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Cryptocurrency’s fake volume problems are on full display right now

Posted: 21 January 2019 6:09 pm
News

Wash trading, fractional reserve exchanges and the selling of coins that don't exist are all common.

  • Fake volumes take different forms in cryptocurrency. All are quite blatant, and have been unusually prominent this last week.
  • There are reasons for exchanges to fake trade volumes, but they all tend to come down to money.
  • There are several different ways for the cryptocurrency world to evolve past blatant wash trading.

A lot of exchanges started trading Grin right about the time it launched. Unfortunately, they started trading it before it was even minted, and after it was minted, they kept trading it in larger volumes than were in existence.

At around the same time, an exchange called ZB.com briefly became the world's highest-volume crypto exchange, according to the self-reported trading volumes on CoinMarketCap, after its volumes suddenly increased by a few hundred million dollars. Not to be outdone, another exchange called Lbank (which also has a history of selling coins before they've even been minted) decided to magically find a few hundred million of its own.

Meanwhile, two leaders of South Korea's Komid cryptocurrency exchange were just sentenced to three years in prison for faking trade volumes. They've reportedly admitted to creating 5 million fake accounts to wash trade 50 billion won (US$44.5 million) of cryptocurrency.

South Korea's other exchanges are also in the spotlight.

The country's Financial Services Commission (FSC) has accused UPbit of perpetrating the equivalent of US$226 billion in fake trades. Bithumb has been subject to similar allegations, and while it hasn't been formally slammed the way UPbit and Komid have, it looks like it might be heading the same way based on the strength of the statistical evidence arrayed against it. The Blockchain Transparency Institute (BTI) reckons that many of the top trading pairs are about 99% fake volume.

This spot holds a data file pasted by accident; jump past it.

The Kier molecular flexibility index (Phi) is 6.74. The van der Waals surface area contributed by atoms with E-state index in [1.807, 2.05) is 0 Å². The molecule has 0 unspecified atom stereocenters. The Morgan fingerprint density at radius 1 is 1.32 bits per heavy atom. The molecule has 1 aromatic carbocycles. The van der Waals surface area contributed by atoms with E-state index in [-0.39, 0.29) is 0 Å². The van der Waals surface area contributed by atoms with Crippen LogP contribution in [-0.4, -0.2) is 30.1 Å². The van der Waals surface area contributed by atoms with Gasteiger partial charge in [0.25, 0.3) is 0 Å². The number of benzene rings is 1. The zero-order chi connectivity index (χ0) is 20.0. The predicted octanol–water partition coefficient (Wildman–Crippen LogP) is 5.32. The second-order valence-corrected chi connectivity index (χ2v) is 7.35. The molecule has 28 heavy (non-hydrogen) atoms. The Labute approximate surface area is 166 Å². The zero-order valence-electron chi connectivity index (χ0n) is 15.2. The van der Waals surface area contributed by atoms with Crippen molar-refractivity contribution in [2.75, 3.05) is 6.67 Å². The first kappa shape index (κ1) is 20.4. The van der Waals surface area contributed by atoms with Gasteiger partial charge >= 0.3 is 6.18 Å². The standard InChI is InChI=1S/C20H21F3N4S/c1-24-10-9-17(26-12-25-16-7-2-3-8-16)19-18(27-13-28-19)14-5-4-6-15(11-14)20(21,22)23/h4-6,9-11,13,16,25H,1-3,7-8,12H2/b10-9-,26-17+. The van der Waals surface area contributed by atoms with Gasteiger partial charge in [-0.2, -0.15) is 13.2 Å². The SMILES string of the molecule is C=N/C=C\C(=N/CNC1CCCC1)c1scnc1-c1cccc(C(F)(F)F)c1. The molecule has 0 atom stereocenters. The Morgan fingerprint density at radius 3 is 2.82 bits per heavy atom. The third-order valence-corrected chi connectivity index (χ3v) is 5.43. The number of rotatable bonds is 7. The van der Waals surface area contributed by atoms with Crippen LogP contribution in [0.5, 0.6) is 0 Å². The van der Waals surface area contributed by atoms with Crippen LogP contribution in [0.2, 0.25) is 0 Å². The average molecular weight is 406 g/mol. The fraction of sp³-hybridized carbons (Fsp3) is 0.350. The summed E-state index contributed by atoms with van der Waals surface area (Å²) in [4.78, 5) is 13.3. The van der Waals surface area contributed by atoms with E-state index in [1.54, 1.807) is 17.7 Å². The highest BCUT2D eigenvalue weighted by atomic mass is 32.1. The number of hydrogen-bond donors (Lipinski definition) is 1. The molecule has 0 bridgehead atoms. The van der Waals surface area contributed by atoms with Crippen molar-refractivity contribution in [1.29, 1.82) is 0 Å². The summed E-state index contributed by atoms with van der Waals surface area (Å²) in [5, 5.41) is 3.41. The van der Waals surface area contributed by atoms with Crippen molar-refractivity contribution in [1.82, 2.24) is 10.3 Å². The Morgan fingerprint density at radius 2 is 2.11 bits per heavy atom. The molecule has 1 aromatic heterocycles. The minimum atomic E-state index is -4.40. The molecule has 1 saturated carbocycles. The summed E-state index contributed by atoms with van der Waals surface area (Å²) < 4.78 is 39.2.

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In each case, a different reason is given for the fake volumes, and all of them boil down to real money.

The BTI suggests that one of the main drivers is for exchanges to charge inflated listing fees to cryptocurrency projects. While South Korea's authorities have alleged that UPbit and Korbit are faking volume purely for the purposes of drumming up hype and pulling more people into cryptocurrency.

South Korea is undeniably big on cryptocurrency, but it's probably more for the downtrodden commoners than anyone who can afford a place on Seoul's property ladder. The big numbers on exchanges suggest big money, but there's no guarantee it's actually there.

The shenanigans around Grin might be a bit more straightforward. You just sell something that doesn't exist and pocket the profits plus trading fees. It all works out as long as you don't get a bank run – and sufficiently expensive and slow withdrawal procedures can help with that. Based on the fakery around the markets, it seems quite likely that many exchanges are running a fractional reserve of sorts.